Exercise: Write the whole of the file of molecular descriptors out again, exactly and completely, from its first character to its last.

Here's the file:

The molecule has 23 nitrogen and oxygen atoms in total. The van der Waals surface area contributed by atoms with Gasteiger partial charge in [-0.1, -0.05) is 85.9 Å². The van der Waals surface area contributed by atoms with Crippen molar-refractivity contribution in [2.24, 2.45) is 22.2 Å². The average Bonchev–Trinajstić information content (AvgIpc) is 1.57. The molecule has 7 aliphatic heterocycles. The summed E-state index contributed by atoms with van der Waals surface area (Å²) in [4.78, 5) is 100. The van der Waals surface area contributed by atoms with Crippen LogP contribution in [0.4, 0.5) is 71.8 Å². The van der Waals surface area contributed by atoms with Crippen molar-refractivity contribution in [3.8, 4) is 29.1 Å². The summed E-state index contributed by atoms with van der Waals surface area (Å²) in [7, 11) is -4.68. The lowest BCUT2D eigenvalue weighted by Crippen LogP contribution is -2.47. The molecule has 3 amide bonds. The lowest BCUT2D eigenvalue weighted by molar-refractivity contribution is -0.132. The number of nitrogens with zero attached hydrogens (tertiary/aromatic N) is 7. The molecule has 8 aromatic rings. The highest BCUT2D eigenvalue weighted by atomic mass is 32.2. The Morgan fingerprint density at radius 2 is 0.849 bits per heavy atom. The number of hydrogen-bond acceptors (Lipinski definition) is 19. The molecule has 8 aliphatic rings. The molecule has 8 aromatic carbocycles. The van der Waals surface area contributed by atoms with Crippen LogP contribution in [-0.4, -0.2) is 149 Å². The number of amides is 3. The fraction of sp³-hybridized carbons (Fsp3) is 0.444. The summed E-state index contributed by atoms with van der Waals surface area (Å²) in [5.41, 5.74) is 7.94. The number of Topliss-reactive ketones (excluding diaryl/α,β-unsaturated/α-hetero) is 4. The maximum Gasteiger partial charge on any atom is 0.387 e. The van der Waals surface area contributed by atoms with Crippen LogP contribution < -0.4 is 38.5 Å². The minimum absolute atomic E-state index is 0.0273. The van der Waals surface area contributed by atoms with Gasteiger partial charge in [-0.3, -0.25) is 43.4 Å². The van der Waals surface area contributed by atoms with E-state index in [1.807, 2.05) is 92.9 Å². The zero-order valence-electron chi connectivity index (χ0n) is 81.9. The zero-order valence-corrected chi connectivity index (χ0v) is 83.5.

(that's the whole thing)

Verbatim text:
The molecule has 23 nitrogen and oxygen atoms in total. The van der Waals surface area contributed by atoms with Gasteiger partial charge in [-0.1, -0.05) is 85.9 Å². The van der Waals surface area contributed by atoms with Crippen molar-refractivity contribution in [2.24, 2.45) is 22.2 Å². The average Bonchev–Trinajstić information content (AvgIpc) is 1.57. The molecule has 7 aliphatic heterocycles. The summed E-state index contributed by atoms with van der Waals surface area (Å²) in [4.78, 5) is 100. The van der Waals surface area contributed by atoms with Crippen LogP contribution in [0.4, 0.5) is 71.8 Å². The van der Waals surface area contributed by atoms with Crippen molar-refractivity contribution in [3.8, 4) is 29.1 Å². The summed E-state index contributed by atoms with van der Waals surface area (Å²) in [7, 11) is -4.68. The lowest BCUT2D eigenvalue weighted by Crippen LogP contribution is -2.47. The molecule has 3 amide bonds. The lowest BCUT2D eigenvalue weighted by molar-refractivity contribution is -0.132. The number of nitrogens with zero attached hydrogens (tertiary/aromatic N) is 7. The molecule has 8 aromatic rings. The highest BCUT2D eigenvalue weighted by atomic mass is 32.2. The Morgan fingerprint density at radius 2 is 0.849 bits per heavy atom. The number of hydrogen-bond acceptors (Lipinski definition) is 19. The molecule has 8 aliphatic rings. The molecule has 8 aromatic carbocycles. The van der Waals surface area contributed by atoms with Crippen LogP contribution in [-0.4, -0.2) is 149 Å². The number of amides is 3. The fraction of sp³-hybridized carbons (Fsp3) is 0.444. The summed E-state index contributed by atoms with van der Waals surface area (Å²) in [5.41, 5.74) is 7.94. The number of Topliss-reactive ketones (excluding diaryl/α,β-unsaturated/α-hetero) is 4. The maximum Gasteiger partial charge on any atom is 0.387 e. The van der Waals surface area contributed by atoms with Crippen LogP contribution < -0.4 is 38.5 Å². The minimum absolute atomic E-state index is 0.0273. The van der Waals surface area contributed by atoms with Gasteiger partial charge in [-0.3, -0.25) is 43.4 Å². The van der Waals surface area contributed by atoms with E-state index in [1.807, 2.05) is 92.9 Å². The zero-order valence-electron chi connectivity index (χ0n) is 81.9. The zero-order valence-corrected chi connectivity index (χ0v) is 83.5.